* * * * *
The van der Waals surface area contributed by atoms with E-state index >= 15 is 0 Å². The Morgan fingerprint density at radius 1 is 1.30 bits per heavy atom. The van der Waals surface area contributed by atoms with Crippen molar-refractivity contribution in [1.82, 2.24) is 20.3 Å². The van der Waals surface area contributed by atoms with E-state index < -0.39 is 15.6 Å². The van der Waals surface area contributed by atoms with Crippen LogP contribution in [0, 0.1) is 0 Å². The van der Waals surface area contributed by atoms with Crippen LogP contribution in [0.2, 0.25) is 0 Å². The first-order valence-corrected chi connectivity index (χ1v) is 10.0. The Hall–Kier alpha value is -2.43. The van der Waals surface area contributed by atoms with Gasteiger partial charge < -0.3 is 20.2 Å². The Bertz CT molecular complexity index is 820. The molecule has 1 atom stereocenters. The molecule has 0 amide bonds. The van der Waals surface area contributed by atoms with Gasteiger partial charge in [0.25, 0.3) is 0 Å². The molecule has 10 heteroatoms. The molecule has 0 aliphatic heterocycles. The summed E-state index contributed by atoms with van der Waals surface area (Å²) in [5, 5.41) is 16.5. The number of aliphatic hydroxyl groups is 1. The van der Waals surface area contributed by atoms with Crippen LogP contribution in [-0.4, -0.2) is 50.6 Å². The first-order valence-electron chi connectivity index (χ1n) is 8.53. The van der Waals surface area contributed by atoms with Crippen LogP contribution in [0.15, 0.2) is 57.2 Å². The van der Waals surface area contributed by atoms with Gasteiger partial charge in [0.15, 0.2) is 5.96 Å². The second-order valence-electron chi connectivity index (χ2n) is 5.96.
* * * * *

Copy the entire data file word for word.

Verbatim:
The van der Waals surface area contributed by atoms with E-state index >= 15 is 0 Å². The Morgan fingerprint density at radius 1 is 1.30 bits per heavy atom. The van der Waals surface area contributed by atoms with Crippen molar-refractivity contribution in [1.82, 2.24) is 20.3 Å². The van der Waals surface area contributed by atoms with E-state index < -0.39 is 15.6 Å². The van der Waals surface area contributed by atoms with Crippen LogP contribution in [0, 0.1) is 0 Å². The van der Waals surface area contributed by atoms with Crippen LogP contribution in [0.2, 0.25) is 0 Å². The first-order valence-corrected chi connectivity index (χ1v) is 10.0. The Hall–Kier alpha value is -2.43. The van der Waals surface area contributed by atoms with Gasteiger partial charge < -0.3 is 20.2 Å². The Bertz CT molecular complexity index is 820. The molecule has 1 atom stereocenters. The molecule has 0 amide bonds. The van der Waals surface area contributed by atoms with Gasteiger partial charge in [0.25, 0.3) is 0 Å². The molecule has 10 heteroatoms. The molecule has 0 aliphatic heterocycles. The summed E-state index contributed by atoms with van der Waals surface area (Å²) in [5, 5.41) is 16.5. The number of aliphatic hydroxyl groups is 1. The van der Waals surface area contributed by atoms with Crippen LogP contribution in [-0.4, -0.2) is 50.6 Å². The first-order valence-electron chi connectivity index (χ1n) is 8.53. The van der Waals surface area contributed by atoms with Crippen LogP contribution in [0.15, 0.2) is 57.2 Å². The van der Waals surface area contributed by atoms with Gasteiger partial charge in [0.15, 0.2) is 5.96 Å². The second-order valence-electron chi connectivity index (χ2n) is 5.96.